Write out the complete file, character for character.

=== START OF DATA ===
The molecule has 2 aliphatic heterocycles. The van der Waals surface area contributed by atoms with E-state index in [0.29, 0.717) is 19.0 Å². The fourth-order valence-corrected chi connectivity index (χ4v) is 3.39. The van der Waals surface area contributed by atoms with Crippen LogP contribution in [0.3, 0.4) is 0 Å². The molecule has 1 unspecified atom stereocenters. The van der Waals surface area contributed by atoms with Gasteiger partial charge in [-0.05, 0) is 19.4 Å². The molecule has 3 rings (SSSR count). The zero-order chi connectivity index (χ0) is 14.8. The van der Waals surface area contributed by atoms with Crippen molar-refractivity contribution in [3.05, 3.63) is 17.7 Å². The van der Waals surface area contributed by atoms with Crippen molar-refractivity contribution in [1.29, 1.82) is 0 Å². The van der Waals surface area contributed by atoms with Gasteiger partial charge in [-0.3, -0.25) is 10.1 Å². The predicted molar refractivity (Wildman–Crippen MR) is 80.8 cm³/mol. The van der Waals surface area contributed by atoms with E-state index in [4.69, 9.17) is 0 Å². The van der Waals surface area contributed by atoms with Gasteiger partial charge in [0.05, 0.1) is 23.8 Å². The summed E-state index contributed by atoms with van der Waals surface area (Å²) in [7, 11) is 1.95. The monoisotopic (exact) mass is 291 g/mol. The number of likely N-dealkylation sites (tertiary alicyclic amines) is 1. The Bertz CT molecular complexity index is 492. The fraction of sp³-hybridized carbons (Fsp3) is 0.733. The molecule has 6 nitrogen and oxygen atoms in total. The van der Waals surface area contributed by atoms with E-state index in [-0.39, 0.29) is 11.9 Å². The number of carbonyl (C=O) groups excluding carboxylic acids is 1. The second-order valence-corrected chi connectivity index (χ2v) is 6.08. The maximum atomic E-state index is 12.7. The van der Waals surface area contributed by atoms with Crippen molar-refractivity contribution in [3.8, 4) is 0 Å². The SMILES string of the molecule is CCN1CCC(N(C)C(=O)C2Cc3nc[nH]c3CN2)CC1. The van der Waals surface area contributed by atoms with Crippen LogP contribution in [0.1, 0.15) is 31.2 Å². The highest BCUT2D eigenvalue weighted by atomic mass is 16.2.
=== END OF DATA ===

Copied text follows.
The molecule has 2 aliphatic heterocycles. The van der Waals surface area contributed by atoms with E-state index in [0.29, 0.717) is 19.0 Å². The fourth-order valence-corrected chi connectivity index (χ4v) is 3.39. The van der Waals surface area contributed by atoms with Crippen LogP contribution in [0.3, 0.4) is 0 Å². The molecule has 1 unspecified atom stereocenters. The van der Waals surface area contributed by atoms with Gasteiger partial charge in [-0.05, 0) is 19.4 Å². The molecule has 3 rings (SSSR count). The zero-order chi connectivity index (χ0) is 14.8. The van der Waals surface area contributed by atoms with Crippen molar-refractivity contribution in [3.05, 3.63) is 17.7 Å². The van der Waals surface area contributed by atoms with Crippen molar-refractivity contribution in [1.29, 1.82) is 0 Å². The van der Waals surface area contributed by atoms with Gasteiger partial charge in [-0.3, -0.25) is 10.1 Å². The predicted molar refractivity (Wildman–Crippen MR) is 80.8 cm³/mol. The van der Waals surface area contributed by atoms with E-state index in [4.69, 9.17) is 0 Å². The van der Waals surface area contributed by atoms with Gasteiger partial charge in [0.05, 0.1) is 23.8 Å². The summed E-state index contributed by atoms with van der Waals surface area (Å²) in [7, 11) is 1.95. The monoisotopic (exact) mass is 291 g/mol. The number of likely N-dealkylation sites (tertiary alicyclic amines) is 1. The Bertz CT molecular complexity index is 492. The fraction of sp³-hybridized carbons (Fsp3) is 0.733. The molecule has 6 nitrogen and oxygen atoms in total. The van der Waals surface area contributed by atoms with E-state index in [-0.39, 0.29) is 11.9 Å². The number of carbonyl (C=O) groups excluding carboxylic acids is 1. The second-order valence-corrected chi connectivity index (χ2v) is 6.08. The maximum atomic E-state index is 12.7. The van der Waals surface area contributed by atoms with Crippen molar-refractivity contribution in [3.8, 4) is 0 Å². The SMILES string of the molecule is CCN1CCC(N(C)C(=O)C2Cc3nc[nH]c3CN2)CC1. The van der Waals surface area contributed by atoms with Crippen LogP contribution in [0.1, 0.15) is 31.2 Å². The highest BCUT2D eigenvalue weighted by atomic mass is 16.2.